An incredible discovery has been made by NASA's Hubble Space Telscope (HST). A galaxy — UGC 12591 — located 400 million light-years away from Earth has been found to possess the characteristics of both a spiral galaxy, like our Milky Way, and a lenticular galaxy. Scientists have dubbed this a 'hybrid galaxy'.
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This amazing hybrid galaxy is located in the westernmost region of the Pisces–Perseus Supercluster, according to a NASA statement.
The Pisces–Perseus Supercluster is a long chain of galaxy clusters spread over a span of hundreds of light-years, and is known to be the largest known structure in space.
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This galaxy is four times the mass of the Milky Way, having a mass equivalent about hundred billion times than that of the Sun. The galaxy doesn't possess too many stars, however, and spins at a speed of around 1.8 million kilometers (1.1 million miles) per hour, which is a lot faster thaan the Milky Way.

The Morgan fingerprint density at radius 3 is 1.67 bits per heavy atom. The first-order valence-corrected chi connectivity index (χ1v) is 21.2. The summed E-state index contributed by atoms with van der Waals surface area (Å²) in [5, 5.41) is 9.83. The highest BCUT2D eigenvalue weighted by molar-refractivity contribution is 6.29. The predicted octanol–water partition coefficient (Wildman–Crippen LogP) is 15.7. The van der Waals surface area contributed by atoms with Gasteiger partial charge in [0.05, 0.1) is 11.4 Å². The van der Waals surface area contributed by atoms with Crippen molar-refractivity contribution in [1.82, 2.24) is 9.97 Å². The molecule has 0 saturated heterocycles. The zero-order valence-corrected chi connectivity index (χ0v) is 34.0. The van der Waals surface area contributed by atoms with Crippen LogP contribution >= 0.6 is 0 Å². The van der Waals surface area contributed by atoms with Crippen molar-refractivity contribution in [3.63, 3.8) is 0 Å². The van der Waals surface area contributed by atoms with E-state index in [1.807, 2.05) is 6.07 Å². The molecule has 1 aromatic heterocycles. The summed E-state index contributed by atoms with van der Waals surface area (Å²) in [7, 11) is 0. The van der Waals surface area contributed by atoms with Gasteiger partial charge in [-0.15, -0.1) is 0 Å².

With the help of the Hubble telescope, scientists are analysing and trying to glean insights into UGC 12591. They are also trying to study the origins and evolution of the hybrid galaxy: Whether it spread slowly over a span of time, or grew into a bizarrely huge galaxy after colliding and merging with another giant galaxy.
Named after the astronomer Edwin Hubble, the HST was launched in 1990 from Earth's lower orbit. The telescope was devised by NASA and ESA (European Space Agency).